I know what your saying though........ I rarely go out to eat..... but it's personal priorities.  I have friends who have less financially, but enjoy going out to eat.  The person in charge of our Bolivian sponsor girl's center wrote in the letter to us about the center..... something along the lines of please pray for the parents because they like to go out and are big party people which is why the children suffer.... I am thinking alcohol is a problem .. Then you have the problem of not enough food for the kids on a daily basis.  But I believe Compassion is having workshops for the parents and  teaching and mentoring in a Christ-like method.  Our Megan from Bolivia wrote to us, she is 10 years old.... I enjoy going to the Compassion Center  and learning about Jesus because it is something new for me. 
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Beth

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Hi Patty, Thanks for sharing your thoughts and insights. In different things I have seen, I have come to the conclusion that poverty in Africa is much worse than poverty in Central America, even though it is very real both places and I am so happy to be helping my CA children. I have also noticed a difference in how gift money can be spent just because of different family situations within the same country (one of my children lost their father shortly after I started sponsoring, so they have had some very great needs to try to overcome, and I am so very pleased with the ways Compassion as helped them in using my extra gifts to make permanent changes for the family, once they got past the initial just trying to get enough food every day stage). You are right, personal priorities are different everywhere. I, too, could afford to eat out sometimes, but choose not too. It is sad that some kids have to struggle because of their parents poor choices, but I guess this is true everywhere. What an interesting story how the families pool the money just so one family can splurge. (Although, in my mind I would still save my dollar and in a year have $12, but there again it is personal priorities.) Thanks for sharing.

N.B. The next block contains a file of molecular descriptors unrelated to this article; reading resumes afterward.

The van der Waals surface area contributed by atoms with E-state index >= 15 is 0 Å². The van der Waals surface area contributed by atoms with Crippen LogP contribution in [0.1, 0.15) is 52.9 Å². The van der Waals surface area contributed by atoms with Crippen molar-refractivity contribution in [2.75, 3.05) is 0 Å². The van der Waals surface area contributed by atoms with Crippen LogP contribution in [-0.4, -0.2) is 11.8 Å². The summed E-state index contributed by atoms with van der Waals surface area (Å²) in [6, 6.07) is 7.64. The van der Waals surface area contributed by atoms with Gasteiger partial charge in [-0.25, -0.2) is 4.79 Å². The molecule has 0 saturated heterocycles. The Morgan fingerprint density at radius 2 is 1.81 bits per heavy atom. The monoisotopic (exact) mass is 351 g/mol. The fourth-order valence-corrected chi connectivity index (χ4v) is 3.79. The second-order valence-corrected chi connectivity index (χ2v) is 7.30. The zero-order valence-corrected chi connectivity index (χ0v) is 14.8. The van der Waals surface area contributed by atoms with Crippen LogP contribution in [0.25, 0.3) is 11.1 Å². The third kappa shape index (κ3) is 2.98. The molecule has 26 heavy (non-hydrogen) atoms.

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Shannon Massey, Employee

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Hi Beth!
I think it is so interesting to read through and hear about the numerous different stories and experiences that other sponsors have had! I am thankful for places like this where you all have the opportunity to share with one another! 
It was such a smart idea to use a translation tool to see if there was a different context behind this sentence! It is incredible how the same words have such vast differences in meaning around the world! :) However, please know that if you ever have something like this come up, we would encourage you to write your child with additional questions and see what additional information they can provide you! Like you discovered, they may have meant something completely different, and often times you end up learning something new about your kiddo! 
Just to add a little bit of context, as I know a few of our friends on here have been wondering, Compassion does have very strict guidelines that they follow to decide which kiddos have the most need of our program. One of them is family income, which must be below $1.90 per day, many of which live far below that. Therefore, as you can imagine, going out to eat as we do here in America would be a whole different experience for families in these areas. 
Thank you again for your support of your sweet kiddos and for your time, encouragement and love that you invest! :)